With one of the largest Filipino populations of any riding in Canada, MP Mark Adler of York Centre feels very connected to the Filipino community: “I say all the time, I might look Jewish, but my heart is Filipino.”
To aid with Typhoon Haiyan relief efforts, Adler held an interfaith prayer gathering in European grocery store Yummy Market, and set up collection boxes in his riding.
In addition, he plans to help officially recognize Bathurst and Wilson as “Fil-Town” or perhaps “Filipino Square.”
And this spring, he will be at a synagogue event to honour President Manuel Quezon, who took in 1200 Jewish refugees during the Holocaust.
When asked to identify one challenge for the Filipino community, Adler identified a lack of civic engagement. “We have a Filipino senator now… But we need to get Filipinos elected to Parliament. We need to get Filipinos elected to the Ontario Legislature, to City Hall… We’re a country of immigrants and everybody needs to feel like they’re doing their part to make Canada a better country.”
Last year, he created the Order of York Centre Awards, which honoured community leaders. Of the 40 recipients, 1 was Filipino: Pastor Jesse Anunciacion of Mount Zion Filipino Seventh-Day Adventist Church, who was recognized for his successful food bank and effective outreach. Adler would like to honour more Filipinos in the future.
As Adler works towards re-election in October, he goes door-to-door in the riding and asks residents how he can help them.
He said that most of the time, residents are so surprised to see him that they don’t come up with anything to say.
For residents roughly living between Yonge to Jane Street and the 401 to Steeles Avenue West, if you find Adler knocking on your door, here are six issues that you can ask him to elaborate on:
1) With the new policies for caregivers, only 5500 caregivers can apply for permanent residency. Why the cap?
Adler explained that this is not a cap, but that numbers are determined by labour market needs. He suspects that the numbers will change over time as they go down “to a reasonable level.” He stated that this will ensure “a swifter admittance into Canada for people who qualify for caregiver programs and for permanent residency.”
2) Is it true that not all caregivers who finish the program requirements will be able to get permanent residence?
Adler claimed that this is a misconception. “Actually, now it’s easier to get your permanent residency status. If you meet the requirements of the caregiver program, you’re on the track to get permanent residency actually faster than you did before.”
3) Why is the government making it harder for caregivers to bring their families to Canada?
“It’s not a family reunification program, the caregiver program,” Adler clarified. “And so, somebody would become a permanent resident and they would use that to bring family over and that’s not the purpose. The purpose is for caregivers to become permanent residents and not for family reunification. So that’s one of the reasons why the changes were made…That was creating a huge backlog… You had these family members who weren’t coming as caregivers restricting those people who actually want to come in as caregivers.”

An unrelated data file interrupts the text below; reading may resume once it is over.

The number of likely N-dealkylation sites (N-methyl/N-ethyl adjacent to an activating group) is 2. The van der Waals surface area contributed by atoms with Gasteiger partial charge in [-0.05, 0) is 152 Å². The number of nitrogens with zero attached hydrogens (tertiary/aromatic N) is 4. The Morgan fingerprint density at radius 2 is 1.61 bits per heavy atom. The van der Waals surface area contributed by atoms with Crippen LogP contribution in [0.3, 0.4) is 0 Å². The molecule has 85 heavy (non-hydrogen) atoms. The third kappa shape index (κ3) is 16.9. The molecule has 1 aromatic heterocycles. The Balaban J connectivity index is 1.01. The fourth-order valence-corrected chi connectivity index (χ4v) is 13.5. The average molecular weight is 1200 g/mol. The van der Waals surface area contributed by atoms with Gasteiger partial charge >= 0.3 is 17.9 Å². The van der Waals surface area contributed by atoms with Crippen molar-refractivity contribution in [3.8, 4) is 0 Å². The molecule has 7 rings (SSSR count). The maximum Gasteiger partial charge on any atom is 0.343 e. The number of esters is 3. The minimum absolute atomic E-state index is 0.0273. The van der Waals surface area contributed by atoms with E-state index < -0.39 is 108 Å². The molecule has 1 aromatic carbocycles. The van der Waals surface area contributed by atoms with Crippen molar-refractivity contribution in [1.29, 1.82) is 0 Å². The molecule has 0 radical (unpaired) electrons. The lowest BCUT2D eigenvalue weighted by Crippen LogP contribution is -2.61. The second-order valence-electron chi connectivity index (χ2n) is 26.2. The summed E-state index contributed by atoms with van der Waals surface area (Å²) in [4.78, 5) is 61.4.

4) Is it true that caregivers cannot switch between the streams of the Caring for People with High Medical Needs and the Caring for Children Pathways?
According to Adler, “Before, you would lose whatever you built up in one stream, and you’d have to start again. Now, you can actually move from stream to stream without losing what you’d built up before. So that’s a misconception.”
He agreed that, for instance, a caregiver can switch freely from working with a disabled client to working with children.
5) What should a caregiver do if he or she is being abused by an employer?
Adler explained, “Certainly, there’s the police that can be alerted. I know there’s support groups. They can call their Member of Parliament, and in this area, I’d certainly be prepared to help. So they have recourse now. Before, if you were a live-in caregiver and you left the live-in situation, then you’d lose whatever you built up towards permanent residency, whether it’s an abusive situation or not. Now, it’s not like that anymore… There’s no reason, no need, to stay in an abusive relationship.”
6) What do you think of recent York University studies that have found that Filipino youth are not likely to go to university, or to acquire high-paying jobs?
“In terms of my experience of what I’ve seen in the Filipino community, I haven’t seen that. At all.”
Adler cited the high school graduation ceremonies where he saw Filipino students receiving university scholarships.
“That’s what Canada’s all about, and that’s why people want to come to Canada. There’s a chance for opportunity so that you can come here as a caregiver, but your kids are going to be doctors and lawyers and Members of Parliament, that kind of thing. Just like every immigrant group, like my parents, and everybody else who came to this country.”
As MP of York Centre, Mark Adler represents the 20,000 Filipinos who make up over 17% of his riding. And with the re-election edging closer, he is looking forward to making more connections.
“I go to all of the Filipino events… I’m very, very connected to the Filipino community. They’re good, good people. I feel like the Jewish community and the Filipino community, we’re just so tied together.”
This article was originally published in The Philippine Reporter on February 13, 2015.